Purdue
Pass Offense

Vs.

Michigan
Pass Defense
The 6-3, 205-pound Robinson has completed just 32 of 68 attempts (47.1 percent) for 223 yards with two touchdowns with four picks. He looked more comfortable in the pocket last weekend against Wisconsin, but still only completed 19 of 38 passes and shouldn't pull out any Matt McGloin performances anytime soon.

Of course, it is Michigan's secondary. But this group played better than its final numbers a week ago, with freshman Courtney Avery playing above expectations. Freshman safety Ray Vinopal is also coming on.






PUSH
Michigan
Special Teams

Vs.

Purdue
Special Teams
Purdue's coverage and return units haven't done much this season to warrant attention but neither have Michigan's. The two teams both have decent punters - PU's Cody Webster ranks sixth in the Big Ten with a 42.5-yard average while U-M's Will Hagerup averaging 43.6 yards - while the Boilermakers have an obvious edge at placekicker; Junior Carson Wiggs has converted 10 of 14 field goals this season (71.4 percent), including 8 of 10 from inside 40 yards.





Michigan
Coaching

Vs.

Purdue
Coaching
Folks could probably sell ringside tickets to a Danny Hope-Rich Rodriguez boxing match. These two guys don't like each other much after last season's odd post-game handshake but they have plenty in common - both face impatient fans eager for a return to the glory days (for Purdue that's 8-4 seasons) and they've both had to adapt to a myriad of injuries to critical personnel this season.

Rodriguez boasts a better resume but Hope got the better of U-M's boss last year.




PUSH

PURDUE PLAYERS TO WATCH

Senior receiver Cortez Smith
With Purdue's top three receivers presently shelved with injuries - Keith Smith, Siller and Ross - Smith has emerged the Boilermakers' top receiving threat. The 6-2, 180-pound, Hooks, Texas, native leads the team in three categories: receptions (28), receiving yards (287) and touchdown catches (two). He's been hit or miss the past four weeks, though, making just one grab against both Minnesota Oct. 16 and Illinois Oct. 30, for 18 yards, while combining for 10 catches and 61 yards against Ohio State Oct. 23 and Wisconsin Nov. 6.

Senior tailback Dan Dierking
One of three backs, along with senior Keith Carlos and sophomore Al-Terek McBurse, thrust into the spotlight when it became apparent Bolden would miss the entire year following offseason knee surgery, Dierking has outshone the other two ball carriers. The 5-10, 195-pounder leads the Boilermakers with 458 yards, and three scores, on 83 carries (5.5 yards per rush). He has a pair of 100-yard efforts this season. A bit quicker than he appears, the Wheaton, Ill., native has five rushes of 20 yards or more, including a long of 42 yards.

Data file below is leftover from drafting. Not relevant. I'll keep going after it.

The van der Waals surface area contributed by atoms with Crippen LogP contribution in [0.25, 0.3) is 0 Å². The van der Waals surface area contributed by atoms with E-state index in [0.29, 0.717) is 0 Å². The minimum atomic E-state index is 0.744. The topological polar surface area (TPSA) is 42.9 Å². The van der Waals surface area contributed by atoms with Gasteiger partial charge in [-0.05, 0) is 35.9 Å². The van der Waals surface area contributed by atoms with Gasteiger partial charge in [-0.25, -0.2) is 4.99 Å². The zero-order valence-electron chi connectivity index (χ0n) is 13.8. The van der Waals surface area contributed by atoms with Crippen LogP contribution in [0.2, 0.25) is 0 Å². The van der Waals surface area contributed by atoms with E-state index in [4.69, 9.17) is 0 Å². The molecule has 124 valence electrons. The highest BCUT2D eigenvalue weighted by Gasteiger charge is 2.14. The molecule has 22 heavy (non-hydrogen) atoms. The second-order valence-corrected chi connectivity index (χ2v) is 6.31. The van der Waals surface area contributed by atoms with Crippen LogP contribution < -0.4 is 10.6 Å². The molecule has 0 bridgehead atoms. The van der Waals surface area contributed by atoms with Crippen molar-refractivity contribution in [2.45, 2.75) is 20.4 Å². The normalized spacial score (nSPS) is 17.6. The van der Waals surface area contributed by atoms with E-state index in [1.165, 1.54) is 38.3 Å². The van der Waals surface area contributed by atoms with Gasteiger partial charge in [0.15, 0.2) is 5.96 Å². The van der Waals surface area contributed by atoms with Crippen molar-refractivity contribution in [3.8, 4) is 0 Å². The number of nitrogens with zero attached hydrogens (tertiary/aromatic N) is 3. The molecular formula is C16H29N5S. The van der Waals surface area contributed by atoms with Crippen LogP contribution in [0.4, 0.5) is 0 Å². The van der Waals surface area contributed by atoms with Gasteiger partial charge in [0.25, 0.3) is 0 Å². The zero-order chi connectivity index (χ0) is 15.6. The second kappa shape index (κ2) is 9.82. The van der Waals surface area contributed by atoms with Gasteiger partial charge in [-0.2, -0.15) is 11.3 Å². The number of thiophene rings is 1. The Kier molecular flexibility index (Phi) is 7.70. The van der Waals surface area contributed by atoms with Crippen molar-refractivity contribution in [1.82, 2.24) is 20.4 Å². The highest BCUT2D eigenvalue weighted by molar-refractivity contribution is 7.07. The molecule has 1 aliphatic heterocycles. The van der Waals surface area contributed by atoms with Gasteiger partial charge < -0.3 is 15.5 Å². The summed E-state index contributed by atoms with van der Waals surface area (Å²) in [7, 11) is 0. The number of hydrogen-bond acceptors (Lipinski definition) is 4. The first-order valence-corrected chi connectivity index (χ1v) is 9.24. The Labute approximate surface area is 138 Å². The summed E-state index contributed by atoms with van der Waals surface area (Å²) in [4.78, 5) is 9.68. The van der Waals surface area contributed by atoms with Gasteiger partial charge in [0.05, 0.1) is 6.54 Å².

Junior safety Logan Link
A former walk-on, Link did not appear in a game from 2007-09 but he gradually worked his way up the depth chart and moved into the starting lineup in week two against Western Illinois. He hasn't ceded his gig since and is proving to be one of Purdue's best defensive players, ranking second among Boilermakers with 66 stops. The 6-1, 204-pound West Liberty, Ohio, native has also contributed three pass breakups, an interception, two tackles for loss and a forced fumble. He's been on his game lately, recording 30 stops in his past three games.

Senior defensive end Ryan Kerrigan
The 6-4, 263-pound senior is already a semifinalist for the Lombardi (college football's top lineman) and Bednarik (college football's best defensive player) awards. He has recorded at least one sack in seven games this season, one tackle for loss in eight contests and has posted two or more stops behind the line of scrimmage on six occasions. Kerrigan has tied a career high with 18.5 tackles for loss and is leading the Big Ten in that defensive category and in sacks, with 7.5.


PREDICTION
It's déjà vu all over again for the Wolverines as they head into West Lafayette this weekend preparing to face a Purdue team ravaged by injuries. Sounds familiar to Penn State, doesn't it? The difference here is the Boilermakers are down two quarterbacks, three wide receivers and a tailback. Starting their third-string QB, fourth-, fifth- and sixth-string wideouts and second-string running backs, there is simply no way they can produce enough offense to keep up with Michigan.  Score: Michigan 42, Purdue 24